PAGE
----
Patronage, money or anger? Why people vote the way they do
A week after May 9, the newly-elected or reelected politicians will occupy the power seats at the local and national levels of government. The coveted positions of president, vice-president, senators, congress representatives, governors, mayors, and local councilors are up for grabs. They would mark the end of months of fierce campaigning in an election regarded as the noisiest, highly polarized, and hotly-contested high-stakes elections in recent Philippine history. Happening in the middle of the Pandemic, the 2022 automated elections will be quick but could be wrought with foreseeable challenges of security and accuracy issues.
By the evening of election day, the VCMs (vote-counting machines) of the controversial system provider Smartmatic would have counted the votes from 106,000 polling precincts all over the country and electronically transmitted to the Comelec servers. Waking up the next day, the winners are known. Depending on whose candidate you’re for, you are either ecstatic or doomed. Comelec has certified the VCMs trustworthy. Or are they?
As this column goes to press, the campaign that started last February is now coming to an end. A highly divided opposition wrestles with the lone opponent son of the dictator Ferdinand Marcos to gather votes from 65.8 million registered domestic voters and 1.69 million registered overseas absentee voters. Despite a seeming runaway for the top survey presidential candidate Marcos, everything is still fluid. But a poll analyst says that as election day nears, voters tend to firm up their preferences for their candidates. On the other hand, some studies show many factors can still affect voter behavior or elasticity in the voter’s choice even up to the time he fills in the ballot. It continues to amaze me, therefore, why people vote the way they do.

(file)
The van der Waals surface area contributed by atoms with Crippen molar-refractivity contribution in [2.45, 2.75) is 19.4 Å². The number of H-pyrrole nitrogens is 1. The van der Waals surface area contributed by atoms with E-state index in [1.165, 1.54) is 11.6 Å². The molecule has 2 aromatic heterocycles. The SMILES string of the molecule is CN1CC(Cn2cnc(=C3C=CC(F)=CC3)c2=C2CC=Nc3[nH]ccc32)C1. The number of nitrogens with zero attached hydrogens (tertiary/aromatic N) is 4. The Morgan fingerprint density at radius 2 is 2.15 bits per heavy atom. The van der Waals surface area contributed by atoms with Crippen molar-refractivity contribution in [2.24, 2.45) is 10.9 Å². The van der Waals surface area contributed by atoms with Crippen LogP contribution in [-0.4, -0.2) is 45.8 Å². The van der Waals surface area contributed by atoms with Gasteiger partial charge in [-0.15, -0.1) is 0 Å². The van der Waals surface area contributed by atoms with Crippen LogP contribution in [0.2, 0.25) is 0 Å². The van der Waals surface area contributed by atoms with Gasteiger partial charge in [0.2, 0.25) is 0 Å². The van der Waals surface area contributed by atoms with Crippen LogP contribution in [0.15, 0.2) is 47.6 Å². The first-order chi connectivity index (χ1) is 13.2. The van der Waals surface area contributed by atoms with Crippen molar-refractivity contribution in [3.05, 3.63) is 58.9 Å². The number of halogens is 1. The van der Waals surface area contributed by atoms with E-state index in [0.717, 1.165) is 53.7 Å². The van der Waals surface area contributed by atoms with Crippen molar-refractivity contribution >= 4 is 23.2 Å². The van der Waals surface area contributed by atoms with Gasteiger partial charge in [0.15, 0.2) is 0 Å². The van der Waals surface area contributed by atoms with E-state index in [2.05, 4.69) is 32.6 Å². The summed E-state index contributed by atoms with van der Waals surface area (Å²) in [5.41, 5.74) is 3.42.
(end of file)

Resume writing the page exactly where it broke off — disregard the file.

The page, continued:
As a social researcher, I have had the opportunity to live and work in various communities of different cultures. As a result, I am aware of research about three cleavage-based voting factors such as class, gender, and religion which influence voter preference. But I want to put forward three most possible reasons I believe have a more profound influence on how voters choose their candidates: patronage, money, and emotions.
In a predominantly feudal environment like Bicol, a culture of patronage or utang na loob undeniably pervades every election and social relations. The patron-client or amo-tauhan relationship generally describes the transaction between political leaders (amo) who belong to a higher socio-economic status and have the power to provide material doleouts to people in the margins (tauhan). This amo-tauhan relationship can also manifest in the kamag-anak and kababayan syndrome. In feudal relationships during elections, the tauhan almost always have no choice but to commit their votes to the amo. The connection is more personal, practical, and beneficial in getting favors and promises of rewards to the tauhan and the family. In rural areas where most Filipinos are poor, with low educational backgrounds, and are neglected by essential services, this kind of transaction is most prevalent and frequently abused. Patronage encourages the culture of dependency and mendicancy in Philippine society.